Teaching Teachers – Methodology used in Moodle Training

I have had the opportunity to train many different groups of educators in the last few years in using Moodle for course design and facilitation.  My approach to the design and delivery of training sessions, which was strongly developed through my experiences at Macquarie University, is to simulate the student experience.  I want the teachers I train to experience Moodle in the same way that their students would be expected to so that they understand what the students might find challenging and what areas they may need to provide extra scaffolding and explanation for.  The question I have had recently though is, how does this compare with other models for best practice teacher training?  What characterises best practice learning design and methodology in teacher training/professional development?

When I consider the adult learning pedagogy, known as andragogy, these things come to mind: experiential learning, self-regulation, immediate outputs, collaborative/social learning, and contextual examples.  When it comes to teachers, their learning is very much based on their experiences with subject matter and the context of their school, they are shaped by the culture that exists within the school and the results achieved from teaching and learning.  As adult learners, teachers are very adept at self-regulating their own learning and often seek learning when there is a particular need in the context of their teaching.  Teachers, however, need their learning experiences to produce immediate products and outputs, something they can implement straight away and get results/feedback on their learning.  Learning becomes very collaborative within faculty groups, informal-competency groups (those with similar levels of confidence and experience in a particular area) and other wider professional bodies of colleagues.  Finally, when teachers are learning about a new pedagogical strategy or technology for example, they want to see it in the reality of a context they can relate to so that they can see the value of it in their own teaching and learning.

So what is my formula for success when it comes to professional development for teachers?  I don’t know for sure yet if it’s a completely winning formula but I always include the following in my Moodle training modules and workshops:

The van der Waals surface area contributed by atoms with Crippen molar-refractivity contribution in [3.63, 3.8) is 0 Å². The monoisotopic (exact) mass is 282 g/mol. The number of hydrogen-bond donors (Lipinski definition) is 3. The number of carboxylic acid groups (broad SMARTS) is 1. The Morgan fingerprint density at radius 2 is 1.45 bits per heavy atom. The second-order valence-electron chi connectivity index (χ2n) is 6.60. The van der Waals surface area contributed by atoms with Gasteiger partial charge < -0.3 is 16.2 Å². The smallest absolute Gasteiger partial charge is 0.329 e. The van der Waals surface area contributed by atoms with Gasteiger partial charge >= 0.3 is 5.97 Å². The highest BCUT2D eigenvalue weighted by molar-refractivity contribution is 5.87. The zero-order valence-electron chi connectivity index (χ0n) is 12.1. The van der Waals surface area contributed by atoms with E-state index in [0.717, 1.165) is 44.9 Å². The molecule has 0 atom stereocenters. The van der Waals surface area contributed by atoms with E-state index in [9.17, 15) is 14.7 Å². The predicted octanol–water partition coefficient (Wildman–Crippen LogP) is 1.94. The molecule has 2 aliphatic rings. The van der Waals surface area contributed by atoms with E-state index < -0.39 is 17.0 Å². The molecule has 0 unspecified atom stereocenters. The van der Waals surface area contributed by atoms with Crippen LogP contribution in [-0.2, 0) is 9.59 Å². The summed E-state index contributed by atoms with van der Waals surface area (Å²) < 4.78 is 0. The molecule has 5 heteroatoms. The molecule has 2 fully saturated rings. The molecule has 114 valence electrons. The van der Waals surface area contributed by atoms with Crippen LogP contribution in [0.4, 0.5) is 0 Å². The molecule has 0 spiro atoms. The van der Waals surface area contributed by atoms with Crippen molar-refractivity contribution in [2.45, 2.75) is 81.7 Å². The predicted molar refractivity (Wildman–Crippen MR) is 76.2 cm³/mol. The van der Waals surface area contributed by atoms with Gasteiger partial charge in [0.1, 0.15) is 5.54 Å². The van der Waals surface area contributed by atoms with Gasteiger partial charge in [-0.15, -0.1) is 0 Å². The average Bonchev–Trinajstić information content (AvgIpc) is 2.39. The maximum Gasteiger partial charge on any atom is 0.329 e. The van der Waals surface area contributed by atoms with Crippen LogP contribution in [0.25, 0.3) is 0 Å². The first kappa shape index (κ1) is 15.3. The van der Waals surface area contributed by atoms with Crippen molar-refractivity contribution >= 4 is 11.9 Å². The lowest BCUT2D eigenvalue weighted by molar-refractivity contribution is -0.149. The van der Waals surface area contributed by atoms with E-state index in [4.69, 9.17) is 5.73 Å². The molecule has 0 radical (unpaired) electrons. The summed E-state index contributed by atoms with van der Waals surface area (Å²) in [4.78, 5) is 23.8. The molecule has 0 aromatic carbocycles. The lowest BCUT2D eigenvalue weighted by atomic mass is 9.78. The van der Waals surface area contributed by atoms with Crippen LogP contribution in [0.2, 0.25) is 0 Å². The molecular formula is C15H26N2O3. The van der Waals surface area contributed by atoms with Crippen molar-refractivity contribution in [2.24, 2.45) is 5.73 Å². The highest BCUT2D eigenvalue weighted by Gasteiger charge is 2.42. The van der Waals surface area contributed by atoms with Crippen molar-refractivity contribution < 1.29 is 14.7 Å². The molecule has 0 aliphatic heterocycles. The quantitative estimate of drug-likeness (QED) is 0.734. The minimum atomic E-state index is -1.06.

1. Discussion forums – these are for open reflections and for sharing experiences and thoughts.
  2. Quizzes – to informally assist teachers recall what they have read and processed in their training experience and also so that they understand how a quiz operates in order to create one themselves.
  3. Choice – the get an indication of preferences or opinions for something.
  4. Embedded multimedia – to show what is possible within Moodle with the use of the HTML editor.
  5. Clear summaries – Moodle labels to summarise learning intent of section and guide the completion of activities.
  6. Stimulus images – to help teachers visually identify with the content and give a different perspective.
  7. Databases – to provide repositories of resources relevant to the context of the training.
  8. Glossary – to help explain jargon and terminology that learners may not be familiar with.
  9. Books – to layout and deliver larger amounts of information, with multimedia included

These are the main things I include but I’m still developing my formula and model for best practice teacher professional development and will continue my own professional development in these areas.  Please feel free to offer your ideas and reflections of experiences of being the learner or the teacher/trainer 🙂

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